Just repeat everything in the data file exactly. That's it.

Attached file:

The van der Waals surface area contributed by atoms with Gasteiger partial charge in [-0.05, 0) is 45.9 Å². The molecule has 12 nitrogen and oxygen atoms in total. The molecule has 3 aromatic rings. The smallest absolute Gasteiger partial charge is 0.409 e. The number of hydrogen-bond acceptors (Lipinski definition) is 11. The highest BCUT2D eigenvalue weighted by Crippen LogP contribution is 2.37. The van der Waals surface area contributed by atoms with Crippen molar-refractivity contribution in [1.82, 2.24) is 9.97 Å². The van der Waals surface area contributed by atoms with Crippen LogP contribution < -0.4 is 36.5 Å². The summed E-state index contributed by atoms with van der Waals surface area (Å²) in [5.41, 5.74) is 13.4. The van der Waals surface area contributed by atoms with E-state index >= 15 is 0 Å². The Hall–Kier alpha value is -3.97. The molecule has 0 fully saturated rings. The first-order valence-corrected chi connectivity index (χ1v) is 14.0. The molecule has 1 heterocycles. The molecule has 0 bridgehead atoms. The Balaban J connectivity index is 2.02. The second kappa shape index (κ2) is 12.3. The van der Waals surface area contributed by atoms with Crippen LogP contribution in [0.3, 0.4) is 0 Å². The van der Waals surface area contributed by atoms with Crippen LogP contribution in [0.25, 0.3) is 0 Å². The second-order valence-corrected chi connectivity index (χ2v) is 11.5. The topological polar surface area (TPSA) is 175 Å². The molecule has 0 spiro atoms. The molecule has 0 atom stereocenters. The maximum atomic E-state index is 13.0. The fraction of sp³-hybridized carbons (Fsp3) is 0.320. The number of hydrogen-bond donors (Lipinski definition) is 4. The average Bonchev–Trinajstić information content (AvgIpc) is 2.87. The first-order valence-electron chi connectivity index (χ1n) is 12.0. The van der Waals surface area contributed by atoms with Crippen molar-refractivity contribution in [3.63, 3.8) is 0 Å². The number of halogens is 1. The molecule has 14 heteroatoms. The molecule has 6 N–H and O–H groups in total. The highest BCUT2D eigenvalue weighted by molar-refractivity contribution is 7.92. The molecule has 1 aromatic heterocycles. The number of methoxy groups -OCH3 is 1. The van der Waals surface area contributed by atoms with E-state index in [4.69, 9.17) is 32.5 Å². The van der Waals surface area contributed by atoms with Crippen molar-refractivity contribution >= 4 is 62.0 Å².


The van der Waals surface area contributed by atoms with Gasteiger partial charge in [-0.05, 0) is 45.9 Å². The molecule has 12 nitrogen and oxygen atoms in total. The molecule has 3 aromatic rings. The smallest absolute Gasteiger partial charge is 0.409 e. The number of hydrogen-bond acceptors (Lipinski definition) is 11. The highest BCUT2D eigenvalue weighted by Crippen LogP contribution is 2.37. The van der Waals surface area contributed by atoms with Crippen molar-refractivity contribution in [1.82, 2.24) is 9.97 Å². The van der Waals surface area contributed by atoms with Crippen LogP contribution < -0.4 is 36.5 Å². The summed E-state index contributed by atoms with van der Waals surface area (Å²) in [5.41, 5.74) is 13.4. The van der Waals surface area contributed by atoms with E-state index >= 15 is 0 Å². The Hall–Kier alpha value is -3.97. The molecule has 0 fully saturated rings. The first-order valence-corrected chi connectivity index (χ1v) is 14.0. The molecule has 1 heterocycles. The molecule has 0 bridgehead atoms. The Balaban J connectivity index is 2.02. The second kappa shape index (κ2) is 12.3. The van der Waals surface area contributed by atoms with Crippen LogP contribution in [0.3, 0.4) is 0 Å². The van der Waals surface area contributed by atoms with Crippen LogP contribution in [0.25, 0.3) is 0 Å². The second-order valence-corrected chi connectivity index (χ2v) is 11.5. The topological polar surface area (TPSA) is 175 Å². The molecule has 0 spiro atoms. The molecule has 0 atom stereocenters. The maximum atomic E-state index is 13.0. The fraction of sp³-hybridized carbons (Fsp3) is 0.320. The number of hydrogen-bond donors (Lipinski definition) is 4. The average Bonchev–Trinajstić information content (AvgIpc) is 2.87. The first-order valence-electron chi connectivity index (χ1n) is 12.0. The van der Waals surface area contributed by atoms with Crippen molar-refractivity contribution in [3.63, 3.8) is 0 Å². The number of halogens is 1. The molecule has 14 heteroatoms. The molecule has 6 N–H and O–H groups in total. The highest BCUT2D eigenvalue weighted by molar-refractivity contribution is 7.92. The molecule has 1 aromatic heterocycles. The number of methoxy groups -OCH3 is 1. The van der Waals surface area contributed by atoms with E-state index in [4.69, 9.17) is 32.5 Å². The van der Waals surface area contributed by atoms with Crippen molar-refractivity contribution >= 4 is 62.0 Å².